“Knowledge society” and its conception of knowledge : “Interchangeable knowledge workers” and the redundancy of the traditional education

jeudi 12 novembre 2015, par Igor Bijuklič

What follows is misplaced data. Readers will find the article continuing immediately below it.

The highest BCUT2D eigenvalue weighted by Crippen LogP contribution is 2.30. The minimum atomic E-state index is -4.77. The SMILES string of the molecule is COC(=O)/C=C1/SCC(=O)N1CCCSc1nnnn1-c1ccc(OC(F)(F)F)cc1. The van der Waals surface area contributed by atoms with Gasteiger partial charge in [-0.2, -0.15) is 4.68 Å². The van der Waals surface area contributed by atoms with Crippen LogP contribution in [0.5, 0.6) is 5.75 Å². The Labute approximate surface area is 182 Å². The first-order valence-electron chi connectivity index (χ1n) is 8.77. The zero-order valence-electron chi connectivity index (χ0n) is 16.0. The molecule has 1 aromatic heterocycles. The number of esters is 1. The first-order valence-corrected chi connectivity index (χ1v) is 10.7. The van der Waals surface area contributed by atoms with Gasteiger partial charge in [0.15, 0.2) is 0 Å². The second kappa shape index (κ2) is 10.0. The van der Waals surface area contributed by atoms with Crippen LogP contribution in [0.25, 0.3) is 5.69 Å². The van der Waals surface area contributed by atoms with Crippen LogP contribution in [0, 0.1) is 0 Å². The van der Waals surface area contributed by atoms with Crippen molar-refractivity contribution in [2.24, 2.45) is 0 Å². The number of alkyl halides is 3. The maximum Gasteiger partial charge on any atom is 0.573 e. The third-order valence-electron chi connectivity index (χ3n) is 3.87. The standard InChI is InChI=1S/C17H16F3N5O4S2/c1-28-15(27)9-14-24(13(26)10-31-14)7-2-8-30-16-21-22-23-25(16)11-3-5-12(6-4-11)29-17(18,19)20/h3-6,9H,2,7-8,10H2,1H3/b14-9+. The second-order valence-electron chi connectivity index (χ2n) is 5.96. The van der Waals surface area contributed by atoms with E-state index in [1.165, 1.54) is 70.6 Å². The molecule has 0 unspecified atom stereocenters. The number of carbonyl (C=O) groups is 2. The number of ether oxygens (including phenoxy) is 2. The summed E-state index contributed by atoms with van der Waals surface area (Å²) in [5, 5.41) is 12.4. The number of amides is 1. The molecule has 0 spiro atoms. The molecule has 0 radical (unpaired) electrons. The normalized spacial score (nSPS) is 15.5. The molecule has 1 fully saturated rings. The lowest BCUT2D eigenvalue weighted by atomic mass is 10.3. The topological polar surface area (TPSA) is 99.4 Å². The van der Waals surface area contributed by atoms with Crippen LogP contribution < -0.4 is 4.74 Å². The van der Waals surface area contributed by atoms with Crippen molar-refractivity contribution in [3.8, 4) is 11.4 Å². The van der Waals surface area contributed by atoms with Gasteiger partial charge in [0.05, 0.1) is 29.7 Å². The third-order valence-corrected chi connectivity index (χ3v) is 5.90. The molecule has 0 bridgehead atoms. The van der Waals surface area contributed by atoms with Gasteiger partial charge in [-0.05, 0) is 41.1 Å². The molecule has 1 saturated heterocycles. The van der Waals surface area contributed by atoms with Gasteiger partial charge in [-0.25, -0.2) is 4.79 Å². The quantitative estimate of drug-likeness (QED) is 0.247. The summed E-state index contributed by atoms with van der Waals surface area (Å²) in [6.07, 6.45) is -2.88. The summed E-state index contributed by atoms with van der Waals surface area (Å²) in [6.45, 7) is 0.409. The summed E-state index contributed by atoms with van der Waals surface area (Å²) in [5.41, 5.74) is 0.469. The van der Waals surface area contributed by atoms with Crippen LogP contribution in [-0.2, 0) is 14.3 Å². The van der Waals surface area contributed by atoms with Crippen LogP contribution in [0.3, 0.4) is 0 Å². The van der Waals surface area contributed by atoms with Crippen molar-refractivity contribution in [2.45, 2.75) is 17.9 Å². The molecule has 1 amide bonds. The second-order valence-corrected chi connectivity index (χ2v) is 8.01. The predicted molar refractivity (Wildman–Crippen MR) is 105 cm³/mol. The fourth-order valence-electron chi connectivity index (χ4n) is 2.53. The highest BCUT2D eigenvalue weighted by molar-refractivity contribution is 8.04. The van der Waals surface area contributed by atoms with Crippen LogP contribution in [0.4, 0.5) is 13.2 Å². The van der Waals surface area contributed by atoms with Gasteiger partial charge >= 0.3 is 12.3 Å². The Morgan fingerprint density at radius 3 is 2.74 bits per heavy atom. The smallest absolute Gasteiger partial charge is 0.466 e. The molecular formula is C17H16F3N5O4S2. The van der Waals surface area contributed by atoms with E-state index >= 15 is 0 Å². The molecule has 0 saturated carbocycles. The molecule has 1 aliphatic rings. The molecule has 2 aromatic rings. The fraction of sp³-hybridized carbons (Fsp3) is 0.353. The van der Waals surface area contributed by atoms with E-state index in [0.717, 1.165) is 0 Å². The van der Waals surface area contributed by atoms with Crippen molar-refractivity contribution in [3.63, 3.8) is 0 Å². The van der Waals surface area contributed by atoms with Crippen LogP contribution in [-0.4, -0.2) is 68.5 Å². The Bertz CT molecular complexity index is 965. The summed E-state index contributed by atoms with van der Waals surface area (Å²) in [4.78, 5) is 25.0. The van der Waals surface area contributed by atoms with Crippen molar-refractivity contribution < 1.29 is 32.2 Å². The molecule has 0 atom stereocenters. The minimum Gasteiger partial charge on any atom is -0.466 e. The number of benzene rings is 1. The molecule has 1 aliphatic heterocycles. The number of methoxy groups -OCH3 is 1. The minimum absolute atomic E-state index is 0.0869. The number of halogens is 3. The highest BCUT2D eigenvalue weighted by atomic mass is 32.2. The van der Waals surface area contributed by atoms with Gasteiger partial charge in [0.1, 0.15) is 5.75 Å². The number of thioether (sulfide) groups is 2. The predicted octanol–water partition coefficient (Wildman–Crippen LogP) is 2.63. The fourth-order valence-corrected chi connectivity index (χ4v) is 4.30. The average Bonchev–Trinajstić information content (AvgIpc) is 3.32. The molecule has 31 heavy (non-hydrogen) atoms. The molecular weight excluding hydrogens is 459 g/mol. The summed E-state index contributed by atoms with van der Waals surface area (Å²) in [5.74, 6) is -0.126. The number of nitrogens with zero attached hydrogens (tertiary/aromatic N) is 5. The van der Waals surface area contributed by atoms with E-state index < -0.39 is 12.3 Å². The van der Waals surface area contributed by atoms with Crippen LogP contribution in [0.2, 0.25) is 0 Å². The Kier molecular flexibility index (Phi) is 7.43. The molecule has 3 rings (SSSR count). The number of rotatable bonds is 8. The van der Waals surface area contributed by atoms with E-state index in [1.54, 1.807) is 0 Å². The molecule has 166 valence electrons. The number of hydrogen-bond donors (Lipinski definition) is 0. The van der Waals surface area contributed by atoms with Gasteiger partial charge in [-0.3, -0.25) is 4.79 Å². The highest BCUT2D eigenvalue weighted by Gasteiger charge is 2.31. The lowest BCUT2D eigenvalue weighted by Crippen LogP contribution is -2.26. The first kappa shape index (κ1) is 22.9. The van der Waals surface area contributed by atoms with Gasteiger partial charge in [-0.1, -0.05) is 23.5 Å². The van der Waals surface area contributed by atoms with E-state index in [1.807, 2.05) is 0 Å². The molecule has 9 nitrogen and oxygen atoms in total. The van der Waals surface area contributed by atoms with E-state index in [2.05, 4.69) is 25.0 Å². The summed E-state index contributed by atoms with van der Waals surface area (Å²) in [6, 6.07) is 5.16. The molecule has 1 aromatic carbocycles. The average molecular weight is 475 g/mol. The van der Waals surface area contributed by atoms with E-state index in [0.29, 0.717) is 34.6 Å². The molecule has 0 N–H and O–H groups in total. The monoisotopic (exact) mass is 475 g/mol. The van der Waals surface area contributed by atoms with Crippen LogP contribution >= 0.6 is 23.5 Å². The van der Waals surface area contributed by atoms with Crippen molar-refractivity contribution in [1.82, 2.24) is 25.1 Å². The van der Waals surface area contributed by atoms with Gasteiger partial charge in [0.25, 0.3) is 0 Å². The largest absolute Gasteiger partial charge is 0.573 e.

If the purpose of educational process is becoming something else, such as restoring economic growth and decaying economic conditions, thus is prone to changing also the character of knowledge that is supposed to be taught in school. The ongoing strategies for future education (example ET2020) and their belief that schools should place greater emphasis on teaching entrepreneurship and business mentality (also as a class teaching principle) rather than on problematic reading skills and literacy or civic education, is clearly indicating that the “knowledge of the future” will not be about, let’s say how to understand the world we are living in, but it will have to prove its legitimacy in technical innovation and entrepreneurial action. But if the conception and character of knowledge that should be taught is changing in this direction, then also the approach of school system and educators toward students and their future “function” is prone and subjected to change corresponding these new demands. To put it simply, to fulfil itself, knowledge society requires most of all knowledge workers, whose value can be now determined by their “function” and output in the processes of knowledge society (innovation, creation, production etc.) for which they are educated and to which they are reduced. But at the same time their uniqueness as persons is highly questionable if not lost at all, because a certain “function” of a knowledge worker can always be fulfilled by another one with more elevated skills, higher efficiency or a newer idea, thus they are interchangeable by their nature. Looking from the perspective of an individual student the problem regarding the ESL phenomenon becomes even more evident. If the purpose of education is levelled to let’s say economic survivalism and employability, then school can be understandably perceived just as a type of training for future work opportunities and market competition. If so, nothing is preventing that school education (educators also) could easily be regarded as something expendable, because what activity can offer better training for work opportunities and entrepreneurial skills, than the practicality of the work itself or of any other specialized work training programme available on the market ?


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